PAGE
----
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Tottington man committed suicide after being turned down for up to 40 jobs
Updated 9:22am Thursday 22nd May 2014 in News
AN unemployed 20-year-old gardener desperate for work killed himself after he was left “demoralised” by hours of form-filling at the job centre.
Martin Hadfield, from Tottington, was so keen to get a job he refused to claim any welfare handouts and applied for up to 40 posts in the space of three months. But he failed to get responses on almost every application.
Just 24 hours after a meeting where job centre staff invited him to a “follow-up” meeting, Martin was found hanged at his flat in Market Street in July last year.
Following an inquest held in Heywood on Monday into his death, Martin’s stepfather Peter O’Gorman, aged 47, a car valeter, said: “Martin was obviously never a statistic to us, but in the last months of his life he became a statistic to other people.
“He was a statistic by being out of work, a statistic when he went into the job centre and now he a statistic by killing himself.
“Sadly this statistic seems to be growing especially in boys Martin’s age who are struggling in the current climate, or struggling with life and they forget to think about talking to someone.
“Martin was the kind of guy who was industrious, but too proud to tell us if anything was wrong.
“On the day he died his mum gave him some money for the bus home and instead he walked the five miles home and saved it for something important.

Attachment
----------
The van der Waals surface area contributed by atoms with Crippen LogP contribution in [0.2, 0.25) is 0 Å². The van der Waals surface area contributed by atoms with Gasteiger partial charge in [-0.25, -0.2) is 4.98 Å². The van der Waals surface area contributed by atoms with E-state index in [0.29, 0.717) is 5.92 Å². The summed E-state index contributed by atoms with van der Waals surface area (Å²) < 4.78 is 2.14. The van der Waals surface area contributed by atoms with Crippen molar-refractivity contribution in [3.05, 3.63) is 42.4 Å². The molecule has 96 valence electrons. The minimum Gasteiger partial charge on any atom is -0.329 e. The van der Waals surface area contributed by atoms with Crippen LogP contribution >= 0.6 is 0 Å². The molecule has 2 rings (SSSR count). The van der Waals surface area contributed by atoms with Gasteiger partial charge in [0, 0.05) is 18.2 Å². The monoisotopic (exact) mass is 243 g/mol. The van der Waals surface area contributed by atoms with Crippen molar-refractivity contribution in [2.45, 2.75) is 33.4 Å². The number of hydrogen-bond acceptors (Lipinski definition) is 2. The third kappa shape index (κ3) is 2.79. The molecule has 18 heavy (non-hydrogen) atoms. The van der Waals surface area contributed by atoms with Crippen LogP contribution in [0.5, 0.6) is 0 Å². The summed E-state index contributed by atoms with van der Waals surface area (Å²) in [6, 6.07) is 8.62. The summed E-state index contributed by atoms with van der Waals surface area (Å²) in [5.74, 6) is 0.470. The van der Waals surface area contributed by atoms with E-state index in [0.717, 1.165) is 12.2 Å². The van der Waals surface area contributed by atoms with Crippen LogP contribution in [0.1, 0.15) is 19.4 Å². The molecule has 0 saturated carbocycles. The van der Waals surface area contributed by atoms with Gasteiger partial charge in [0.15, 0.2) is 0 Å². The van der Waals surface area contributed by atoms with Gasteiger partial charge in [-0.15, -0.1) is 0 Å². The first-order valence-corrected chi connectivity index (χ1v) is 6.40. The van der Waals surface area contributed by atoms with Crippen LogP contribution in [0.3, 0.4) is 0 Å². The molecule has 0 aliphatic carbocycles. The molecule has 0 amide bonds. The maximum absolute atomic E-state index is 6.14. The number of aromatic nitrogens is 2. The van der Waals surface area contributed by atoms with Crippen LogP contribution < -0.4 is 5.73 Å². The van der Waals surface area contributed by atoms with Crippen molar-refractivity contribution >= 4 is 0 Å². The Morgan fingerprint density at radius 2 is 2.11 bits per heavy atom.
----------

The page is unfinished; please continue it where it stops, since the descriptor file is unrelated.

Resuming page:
"That was the kind of boy he was, hard-working and with so much potential.
“Martin never claimed any money or benefits in his life — as parents we could help him out until he got on his feet. He got nothing from the Government and was proud not to.”
Martin, originally from Greenoch in Scotland, left school with GCSEs and after helping his stepfather valet cars, got a job as a landscape gardener and achieved NVQ qualifications.
But in April last year he lost his job due to the firm down-sizing.
Mr O’Gorman added: “Martin was a real hard grafter. He hated being out of work or sitting at home doing nothing.
“If he could have worked seven days a week he would have. After he lost his job he was searching for work and had been waiting on phone calls back from all the applications he sent out. It just seemed firms wanted to hire younger workers for lower wages.
“If there was a younger lad, with nowhere near the flair or experience of Martin, who cost just a tenner, he would get the job. Martin was heartbroken by it and heartbroken everytime he walked passed the gardens he used to tend and see them in disrepair. He took such pride in his work.
“He applied for a load of jobs in the time he was out of work. At least 30 or 40 jobs. His dad and sister would help him with his CV too. He wasn’t fussy, he would have taken anything just to be working and on the employment ladder.
“He hated the idea of going to the job centre because he had heard what so many other his age had said. Many people go in with a sense of self-worth — they really do want a job — but come out feeling demoralised and put down.”
Martin’s mother Annie O’Gorman, aged 50, a former prison officer said: “Martin was just a regular boy and he just didn't think to talk to someone about what he was going through. It was just a tragic moment of madness.”
The inquest heard Martin was discovered at 5.40pm on July 2, 2013, by his flatmate Stuart Evans when he came home from work.
Mr Evans, aged 20, told the inquest: "He was a very close friend of mine. In those two or three months out of work I could see him getting more and more fed up as you would expect anyone to.”
Recording a verdict of suicide, coroner Simon Nelson said: “Martin was clearly very highly thought of and these are fine attributes indeed.
“It may well be a moment of madness — but I feel sure he intended the consequences of his actions.
“Young men in particular tend to act or react impulsively to life’s events. The way of trying to come to terms with life’s events is talking it through — even if you do not realise it at the time.”
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